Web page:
Over half of the articles either quoted or referred to the warning label made mandatory in the United States, especially its stated purpose: “The purpose of the alcohol labelling regulation, according to the federal government, was to inform the American public of health risks, including birth defects, associated with the consumption and abuse of alcohol, and to serve as a reminder of health hazards”.17 Most of the academic literature featured the strong assumption that informing the public generates behavioural change, and this was evident in the language used. For example, one study of warning label awareness justified their interest in “federally mandated warning messages on alcoholic beverages … because the consumption of alcohol and cigarettes leads to a high prevalence of health problems among Hispanics in the United States”.18 A study of adolescent exposure to and awareness of warning labels in the United States chose this population of interest because “it is during adolescence that health behaviors are being established and experimentation with alcohol and other drugs first occurs”.19 Laughery et al argued that “the user has both a need and a right to understand the potential hazards associated with a product,”16 specifically to facilitate decision making. This ‘right’ makes explicit that justifications for warning labels are not simply a practical concern, but also an ethical one. Martin-Moreno et al also raised the question of what consumers have a right to know, making explicit an ethical element to labelling.3

Whether or not warning labels are actually effective at generating behavioural change is debated in the academic literature, with warning label composition and placement being raised as issues to be addressed in implementation.20,21 In the reviewed academic literature, comparisons were made to tobacco, where warning labels have been shown to be effective,22-25 with the caveat that tobacco presents greater health risks than alcohol, so one cannot assume that alcohol warning labels will have a substantially similar effect.15,20,21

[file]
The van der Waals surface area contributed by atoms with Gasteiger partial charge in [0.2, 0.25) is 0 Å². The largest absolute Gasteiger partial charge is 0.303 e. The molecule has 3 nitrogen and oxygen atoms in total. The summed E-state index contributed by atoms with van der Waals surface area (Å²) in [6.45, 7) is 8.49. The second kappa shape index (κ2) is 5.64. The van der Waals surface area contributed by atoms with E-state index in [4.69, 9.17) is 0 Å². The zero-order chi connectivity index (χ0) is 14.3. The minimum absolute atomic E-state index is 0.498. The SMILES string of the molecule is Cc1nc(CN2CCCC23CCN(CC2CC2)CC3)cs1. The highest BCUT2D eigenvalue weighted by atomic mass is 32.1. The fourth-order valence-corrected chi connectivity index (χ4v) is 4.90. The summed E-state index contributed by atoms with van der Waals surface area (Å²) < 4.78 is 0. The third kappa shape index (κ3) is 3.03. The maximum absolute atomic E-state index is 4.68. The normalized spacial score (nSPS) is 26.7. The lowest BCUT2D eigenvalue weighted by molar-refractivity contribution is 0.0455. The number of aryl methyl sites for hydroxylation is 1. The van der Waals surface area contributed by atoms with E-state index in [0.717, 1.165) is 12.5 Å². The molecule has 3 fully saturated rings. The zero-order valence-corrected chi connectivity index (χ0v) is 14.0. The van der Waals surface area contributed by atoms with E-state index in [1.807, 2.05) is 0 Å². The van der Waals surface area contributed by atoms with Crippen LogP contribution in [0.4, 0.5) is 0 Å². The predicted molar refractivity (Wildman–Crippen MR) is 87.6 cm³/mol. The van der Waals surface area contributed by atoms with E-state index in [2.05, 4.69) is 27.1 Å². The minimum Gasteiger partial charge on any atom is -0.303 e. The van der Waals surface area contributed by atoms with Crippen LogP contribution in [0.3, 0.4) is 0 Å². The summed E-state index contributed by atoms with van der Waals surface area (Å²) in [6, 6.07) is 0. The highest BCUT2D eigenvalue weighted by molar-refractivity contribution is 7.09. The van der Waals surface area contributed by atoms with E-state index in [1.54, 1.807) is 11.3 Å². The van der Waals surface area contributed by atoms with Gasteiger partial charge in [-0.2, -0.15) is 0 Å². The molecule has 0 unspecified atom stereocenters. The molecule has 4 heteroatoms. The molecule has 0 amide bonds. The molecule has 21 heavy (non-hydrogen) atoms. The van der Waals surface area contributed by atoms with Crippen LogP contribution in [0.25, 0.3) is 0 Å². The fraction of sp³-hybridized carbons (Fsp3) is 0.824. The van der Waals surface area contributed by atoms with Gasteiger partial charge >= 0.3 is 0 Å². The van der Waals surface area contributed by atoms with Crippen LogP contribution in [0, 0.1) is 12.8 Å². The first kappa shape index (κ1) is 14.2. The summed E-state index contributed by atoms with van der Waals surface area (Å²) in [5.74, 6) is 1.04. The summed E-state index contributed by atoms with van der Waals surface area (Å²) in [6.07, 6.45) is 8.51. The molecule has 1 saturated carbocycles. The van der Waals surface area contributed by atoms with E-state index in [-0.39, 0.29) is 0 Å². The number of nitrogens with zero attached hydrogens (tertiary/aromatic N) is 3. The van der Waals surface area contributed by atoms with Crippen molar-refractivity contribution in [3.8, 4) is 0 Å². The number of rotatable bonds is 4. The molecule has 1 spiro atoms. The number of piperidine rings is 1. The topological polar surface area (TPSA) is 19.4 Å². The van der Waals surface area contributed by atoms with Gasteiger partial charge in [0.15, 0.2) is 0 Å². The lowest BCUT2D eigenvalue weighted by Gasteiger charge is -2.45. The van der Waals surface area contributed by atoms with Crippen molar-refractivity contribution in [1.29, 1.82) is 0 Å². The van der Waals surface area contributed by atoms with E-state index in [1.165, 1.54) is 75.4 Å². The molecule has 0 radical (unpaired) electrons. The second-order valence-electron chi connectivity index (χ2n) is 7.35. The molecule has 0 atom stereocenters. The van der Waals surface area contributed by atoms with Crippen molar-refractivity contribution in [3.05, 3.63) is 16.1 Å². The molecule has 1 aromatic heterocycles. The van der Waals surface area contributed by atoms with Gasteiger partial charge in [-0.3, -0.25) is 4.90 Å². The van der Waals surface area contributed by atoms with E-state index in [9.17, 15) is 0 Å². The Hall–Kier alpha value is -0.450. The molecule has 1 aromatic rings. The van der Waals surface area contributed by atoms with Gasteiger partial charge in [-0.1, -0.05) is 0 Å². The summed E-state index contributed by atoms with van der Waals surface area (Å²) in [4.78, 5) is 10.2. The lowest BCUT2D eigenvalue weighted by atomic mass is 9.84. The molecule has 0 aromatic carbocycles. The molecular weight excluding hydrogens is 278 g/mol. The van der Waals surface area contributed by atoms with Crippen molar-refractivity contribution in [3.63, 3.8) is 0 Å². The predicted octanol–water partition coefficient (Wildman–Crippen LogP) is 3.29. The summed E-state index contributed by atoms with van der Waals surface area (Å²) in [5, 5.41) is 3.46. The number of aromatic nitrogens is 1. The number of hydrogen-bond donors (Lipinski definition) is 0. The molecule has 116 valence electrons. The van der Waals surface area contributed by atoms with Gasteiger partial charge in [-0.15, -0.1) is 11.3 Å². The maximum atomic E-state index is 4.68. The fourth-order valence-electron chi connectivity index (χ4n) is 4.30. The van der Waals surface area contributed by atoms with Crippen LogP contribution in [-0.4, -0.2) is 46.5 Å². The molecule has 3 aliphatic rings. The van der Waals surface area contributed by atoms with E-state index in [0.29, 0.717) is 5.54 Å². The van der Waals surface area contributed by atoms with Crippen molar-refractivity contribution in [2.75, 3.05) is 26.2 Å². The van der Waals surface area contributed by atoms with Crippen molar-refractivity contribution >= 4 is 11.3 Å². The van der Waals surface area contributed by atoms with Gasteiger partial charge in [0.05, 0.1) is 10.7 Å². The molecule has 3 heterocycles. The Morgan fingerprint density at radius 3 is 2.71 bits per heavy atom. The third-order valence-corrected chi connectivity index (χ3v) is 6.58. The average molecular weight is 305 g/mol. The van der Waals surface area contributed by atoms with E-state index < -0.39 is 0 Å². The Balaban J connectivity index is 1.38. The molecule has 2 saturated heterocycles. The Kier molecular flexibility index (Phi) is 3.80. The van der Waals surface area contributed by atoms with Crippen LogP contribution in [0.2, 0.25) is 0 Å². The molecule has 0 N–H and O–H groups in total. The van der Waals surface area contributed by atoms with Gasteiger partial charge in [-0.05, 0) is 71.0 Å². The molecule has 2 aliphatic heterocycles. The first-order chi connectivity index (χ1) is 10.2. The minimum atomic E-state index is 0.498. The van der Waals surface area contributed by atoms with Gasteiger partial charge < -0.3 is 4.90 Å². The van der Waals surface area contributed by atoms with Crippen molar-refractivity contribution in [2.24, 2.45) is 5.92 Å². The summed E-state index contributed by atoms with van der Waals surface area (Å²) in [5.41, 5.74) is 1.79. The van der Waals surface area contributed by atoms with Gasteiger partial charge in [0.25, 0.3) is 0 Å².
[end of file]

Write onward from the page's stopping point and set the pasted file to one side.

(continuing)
The least common (and most complex) of the arguments put forth was that the reduction of harm resulting from behavioural change would reduce the wider social and economic burdens of alcohol. This argument was presented both explicitly and implicitly.3,26-30 Pettigrew et al described the financial burden of alcohol-related harms and explicitly stated that “calls for warning labels also reflect a growing evidence base relating to the relationship between alcohol consumption and a range of health problems, including cancer, diabetes, cardiovascular disease, overweight and obesity, liver disease, fetal abnormalities, cognitive impairment, mental health problems, and accidental injury”.30 Four years after the introduction of warning labels in the United States, Malouff et al described the “100,000 deaths a year in the United States, as well as untold illness, lost productivity and misery for both drinkers and others,” and described warning labels as an effort to reduce alcohol abuse.29 Martin-Moreno et al described an array of “harmful consequences for both individuals and communities,” and described the labelling of alcoholic beverages as an opportunity to address the information gap between what consumers know and what is required to make informed decisions about alcohol consumption. Other authors touched upon the heavy social and economic burdens of alcohol consumption, but did not explicitly link these to warning labels.26-28